Conditions: clear skies, wind N at 5MPH, temp at 35F: sunset time 4:14PM
Out on Crow Patrol for almost two hours, starting just before sunset time with looks at staging Crows near the airport and along the Merrimack River. Next stop was along South Canal Street with Crows arriving minutes before sunset time with lots of vocalizing. Huge streams of incoming Crows from upriver and to the west were observed over the next 40 minutes, streaming in over the uplit Casey Bridge with lingering sunset colors fading in the distance.
The Crows gathered in a massive buildup around the the truck depot area and the next door National Grid facility. The perched in trees, rooftops, on utility wires, and in big numbers on the ground. This image was captured with night vision optics about 25 minutes after sunset time.
Even though wind was light, large numbers of Crows (7500+) were seen settling in and perching in the trees along the Merrimack River at the very rear of the truck depot lot well after sunset. The core concentration for the overnight roost seems to have made a shift slightly to the east of the general overnight roost area by the New Balance building. This image was captured about 30 minutes after sunset time.
At times, the Crows made upward flight bursts and settled back down right. back down. At times they react to loud noises, like very loud trucks, nearby sirens, and even motorcycles with very loud exhaust sounds. But tonight, from a distance, and under diminishing light conditions, the disruption was more like what we might see from a Great Horned Owl flyby. This image is a bit blurry, but captures the flight burst at about 38 minutes after sunset time.
Again, looks like the core of the roost has shifted a bit to the west and away from the New Balance building! This last image was captured about one hour and 15 minutes after sunset of Crows milling around on the on the ground near the back of the truck depot lot. With an infrared illuminator directed at the Crows while using night vision optics, the eyes of each Crows shines back a bright white reflection. This is a fascinating phenomenon in some. nocturnal birds, notably owls. These birds have a layer at the back of the eye called the tapetum lucidum (literally ‘bright carpet’) that acts as a mirror & reflects light back through the retina. As a result, birds with a tapetum lucidum can see much better under low light conditions. The presence of a tapetum lucidum produces the bright white ‘eyeshine’ visible in the image below. The infrared illuminator causes zero disturbance for the Crows, yet allows a nice opportunity for documenting photos like this one!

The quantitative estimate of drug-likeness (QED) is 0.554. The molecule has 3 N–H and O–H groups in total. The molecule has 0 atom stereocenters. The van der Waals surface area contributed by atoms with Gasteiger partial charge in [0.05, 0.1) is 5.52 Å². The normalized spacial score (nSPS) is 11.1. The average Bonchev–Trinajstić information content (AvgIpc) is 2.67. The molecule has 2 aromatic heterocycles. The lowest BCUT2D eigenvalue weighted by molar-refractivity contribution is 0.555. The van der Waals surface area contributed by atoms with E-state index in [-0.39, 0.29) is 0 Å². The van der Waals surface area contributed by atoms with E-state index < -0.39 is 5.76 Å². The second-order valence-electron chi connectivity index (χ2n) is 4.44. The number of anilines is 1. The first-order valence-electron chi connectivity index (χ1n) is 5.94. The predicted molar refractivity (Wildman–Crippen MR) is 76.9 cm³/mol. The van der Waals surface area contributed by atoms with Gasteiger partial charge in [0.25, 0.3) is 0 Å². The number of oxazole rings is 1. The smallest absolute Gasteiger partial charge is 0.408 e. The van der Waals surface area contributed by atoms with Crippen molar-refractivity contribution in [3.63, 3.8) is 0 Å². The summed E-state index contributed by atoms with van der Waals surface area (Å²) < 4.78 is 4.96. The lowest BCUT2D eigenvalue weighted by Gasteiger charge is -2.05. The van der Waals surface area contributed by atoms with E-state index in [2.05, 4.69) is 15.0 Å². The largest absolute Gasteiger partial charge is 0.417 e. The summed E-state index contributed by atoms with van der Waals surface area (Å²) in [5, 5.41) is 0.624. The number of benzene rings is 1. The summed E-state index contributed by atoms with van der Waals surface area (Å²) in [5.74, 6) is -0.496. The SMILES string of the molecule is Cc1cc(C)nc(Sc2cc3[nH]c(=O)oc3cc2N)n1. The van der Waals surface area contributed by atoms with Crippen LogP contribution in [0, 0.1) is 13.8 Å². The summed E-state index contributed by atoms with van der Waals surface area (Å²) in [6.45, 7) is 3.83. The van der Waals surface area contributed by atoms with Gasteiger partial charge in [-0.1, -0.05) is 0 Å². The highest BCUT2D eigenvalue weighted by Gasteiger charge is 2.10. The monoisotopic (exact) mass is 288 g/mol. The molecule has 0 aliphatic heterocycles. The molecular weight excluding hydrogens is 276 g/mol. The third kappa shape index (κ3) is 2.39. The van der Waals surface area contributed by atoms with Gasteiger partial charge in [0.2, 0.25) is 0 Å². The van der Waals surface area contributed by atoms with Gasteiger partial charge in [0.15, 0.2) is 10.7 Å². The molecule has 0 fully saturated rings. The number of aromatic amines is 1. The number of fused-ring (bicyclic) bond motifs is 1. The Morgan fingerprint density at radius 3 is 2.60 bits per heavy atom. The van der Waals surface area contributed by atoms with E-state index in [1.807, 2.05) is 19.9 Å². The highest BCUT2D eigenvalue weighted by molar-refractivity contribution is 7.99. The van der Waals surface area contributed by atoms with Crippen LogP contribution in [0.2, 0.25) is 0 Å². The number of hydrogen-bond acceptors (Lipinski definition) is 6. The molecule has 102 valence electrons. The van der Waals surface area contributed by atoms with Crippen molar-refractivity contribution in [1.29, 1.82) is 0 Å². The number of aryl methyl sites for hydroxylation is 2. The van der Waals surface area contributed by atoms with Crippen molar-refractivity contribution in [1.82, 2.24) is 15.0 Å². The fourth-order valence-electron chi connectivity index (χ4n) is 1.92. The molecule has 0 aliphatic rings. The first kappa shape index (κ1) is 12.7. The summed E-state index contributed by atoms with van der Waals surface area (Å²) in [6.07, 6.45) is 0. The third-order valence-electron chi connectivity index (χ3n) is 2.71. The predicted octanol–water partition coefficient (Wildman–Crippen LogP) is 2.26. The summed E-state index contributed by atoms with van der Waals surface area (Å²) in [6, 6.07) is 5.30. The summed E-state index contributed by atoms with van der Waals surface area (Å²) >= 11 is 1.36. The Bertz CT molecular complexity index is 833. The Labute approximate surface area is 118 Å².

Photo gear used for this outing:
Canon EOS 80D with Canon EF-S 18-135mm f/3.5-5.6 IS
Canon EOS 80D with Canon EF-S 18-135mm f/3.5-5.6 IS (Infrared)
Canon 1DX MK II with Canon EF Telephoto Zoom 100-400mm f/4.5-5.6L IS II USM
ATN BinoX 4K 4-16x Day and Night Smart HD Binoculars with photo/video
SiOnyx Aurora Pro Digital Color Night Vision Optics
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Blog post and photos by Craig Gibson, 2020 Crow Patrol, Lawrence, MA